Review: ‘Bridgerton’ season two still doesn’t nail the ending, but it's entertaining nonetheless
Dearest readers, it has been almost two years exactly since I have seen the ‘Ton so abuzz with whispers of a show that allots equal screen time to searing eye contact as actual dialogue. Season two of “Bridgerton” premiered March 22 on Netflix to general elation from slow-burn romance lovers and utter dismay from those who will suffer friends donning fake British accents for the next month. As a proud member of the former group, this was an exciting time.
While season one followed Daphne Bridgerton through her search for a match amidst a wedding season in 19th-century England, the second season pivots its focus to the eldest member of the Bridgerton clan. Based on the second book of the series the show is adapted from, “The Viscount Who Loved Me,” we follow Antony Bridgerton through his battle between the duties as eldest son after his father’s death and his heart’s desires.
For those who’d like to avoid spoilers and simply want to know if “Bridgerton” falls into the classic “show that had a great first season and inevitably disappointing second” trap: it doesn’t. All the reasons that made Bridgerton great in its first season are still there. Diverse cast, heart breaking arguments, hold your breath tension and scenes that make you ask “am I really this worked up over their pinkies touching?” All there.
If you’re considering watching the show and have not yet, I would stop here. Shonda Rhimes scripts these scenes much better than I could ever hope to describe them. While the idea of an enemies-to-lovers plot line is in no way original, “Bridgerton” doesn’t want to do original. Rather, Bridgerton thrives on taking tropes so cliche and executing them with such precision that you don’t care that it's cheesy, because you’re too invested in the characters to mind. This season relies on this investment more than the last, asking you to put aside not only the soapy dialogue and good-natured characters becoming collateral damage.
Bridgerton had a notably diverse cast in its first season, with Black actors playing both the Duke, noblewoman Lady Danbury and the Queen of England. It is explained that racial equality was achieved when the white king elected to marry the queen, bringing about racial equality in the process. While it is a simplistic idea of how racial equality could be achieved, it opened the stage for diverse cast members to fill roles of all rankings, something scarcely seen in period pieces. By setting “Bridgerton” in a place removed from racial inequality, the show is limited to making comments on race and class, issues intimately intertwined in real life, to quick lines in side scenes. However, I believe the benefits of having a show with positive and plentiful representation of members of multiple races and classes outweighs the cons of the show not being able to delve as deep into those issues as others might.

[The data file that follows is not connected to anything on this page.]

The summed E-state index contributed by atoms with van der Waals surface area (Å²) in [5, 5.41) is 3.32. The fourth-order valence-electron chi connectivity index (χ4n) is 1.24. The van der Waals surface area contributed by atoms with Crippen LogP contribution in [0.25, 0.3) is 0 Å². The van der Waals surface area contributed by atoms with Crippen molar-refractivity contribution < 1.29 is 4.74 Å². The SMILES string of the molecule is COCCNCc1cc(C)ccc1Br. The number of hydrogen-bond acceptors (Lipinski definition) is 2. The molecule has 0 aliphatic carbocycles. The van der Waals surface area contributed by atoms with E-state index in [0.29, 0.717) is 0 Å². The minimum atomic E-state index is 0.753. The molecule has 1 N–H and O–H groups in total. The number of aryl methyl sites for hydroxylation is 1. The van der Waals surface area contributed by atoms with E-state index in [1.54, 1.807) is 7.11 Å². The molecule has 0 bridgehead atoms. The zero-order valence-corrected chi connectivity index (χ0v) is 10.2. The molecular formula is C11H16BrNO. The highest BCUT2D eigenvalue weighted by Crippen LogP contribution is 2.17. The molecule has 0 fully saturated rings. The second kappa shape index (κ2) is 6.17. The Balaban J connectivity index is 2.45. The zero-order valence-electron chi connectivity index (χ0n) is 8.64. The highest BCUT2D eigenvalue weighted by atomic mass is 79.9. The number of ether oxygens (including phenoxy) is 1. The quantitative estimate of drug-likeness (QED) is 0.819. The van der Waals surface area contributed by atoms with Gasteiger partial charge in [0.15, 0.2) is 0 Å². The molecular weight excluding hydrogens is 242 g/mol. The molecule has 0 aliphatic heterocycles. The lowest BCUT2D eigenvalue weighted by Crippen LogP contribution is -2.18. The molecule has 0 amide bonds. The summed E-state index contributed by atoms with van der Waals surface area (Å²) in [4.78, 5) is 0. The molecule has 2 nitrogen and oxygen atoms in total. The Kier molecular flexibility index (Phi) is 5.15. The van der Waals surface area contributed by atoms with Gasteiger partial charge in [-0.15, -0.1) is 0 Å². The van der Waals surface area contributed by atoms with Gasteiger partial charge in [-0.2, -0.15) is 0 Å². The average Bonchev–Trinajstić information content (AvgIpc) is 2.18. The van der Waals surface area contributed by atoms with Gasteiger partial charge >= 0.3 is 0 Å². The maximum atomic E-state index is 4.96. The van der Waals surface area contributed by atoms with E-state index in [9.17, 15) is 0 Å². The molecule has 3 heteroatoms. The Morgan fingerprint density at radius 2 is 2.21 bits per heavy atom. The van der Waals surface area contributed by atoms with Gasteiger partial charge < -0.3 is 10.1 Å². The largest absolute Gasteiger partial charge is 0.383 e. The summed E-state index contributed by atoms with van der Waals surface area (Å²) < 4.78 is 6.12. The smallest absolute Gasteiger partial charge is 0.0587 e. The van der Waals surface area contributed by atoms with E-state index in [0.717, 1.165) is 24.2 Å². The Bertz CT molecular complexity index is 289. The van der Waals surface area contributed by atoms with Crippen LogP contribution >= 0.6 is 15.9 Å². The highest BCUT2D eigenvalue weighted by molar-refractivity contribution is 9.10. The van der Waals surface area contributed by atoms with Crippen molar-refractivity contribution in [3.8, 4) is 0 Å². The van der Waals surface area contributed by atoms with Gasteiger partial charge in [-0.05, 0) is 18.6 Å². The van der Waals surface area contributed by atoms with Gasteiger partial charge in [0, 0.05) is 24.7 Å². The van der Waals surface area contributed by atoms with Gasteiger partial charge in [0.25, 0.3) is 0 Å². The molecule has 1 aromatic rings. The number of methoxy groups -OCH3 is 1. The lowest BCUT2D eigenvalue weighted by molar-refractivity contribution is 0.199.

My only real gripe with the show is how it handles its endings. With season one, I lamented how they handled the Duke’s desire to not have kids. The show seemed to argue that if you make him have a child he’ll eventually get over the familial trauma that made him not want kids in the first place. I wanted the show to take more time with his transition, rather than ask us to accept that this critical plot point that fueled the first half of the season disappeared in the second. Season two falls victim to the same issue. The show excels in building up conflict, yet, rather than make characters face consequences for their actions, the need for a happy ending in eight episodes requires they rip everything down in a few scenes.
There are so many other avenues of this season that deserve attention, but it is the very magic of “Bridgerton” that there are too many characters to cover them all. The season gave more backstory and new dimensions to nearly all of the side characters from season two, leaving the show in a great place for a third season. With six more books left in the series and the general praise the show has received, I am quite sure more angst and wordless glances between characters who hate to love each other is in store. While the enemies-to-lovers trope has been written by a million pens, it is always a treat to watch it done well.
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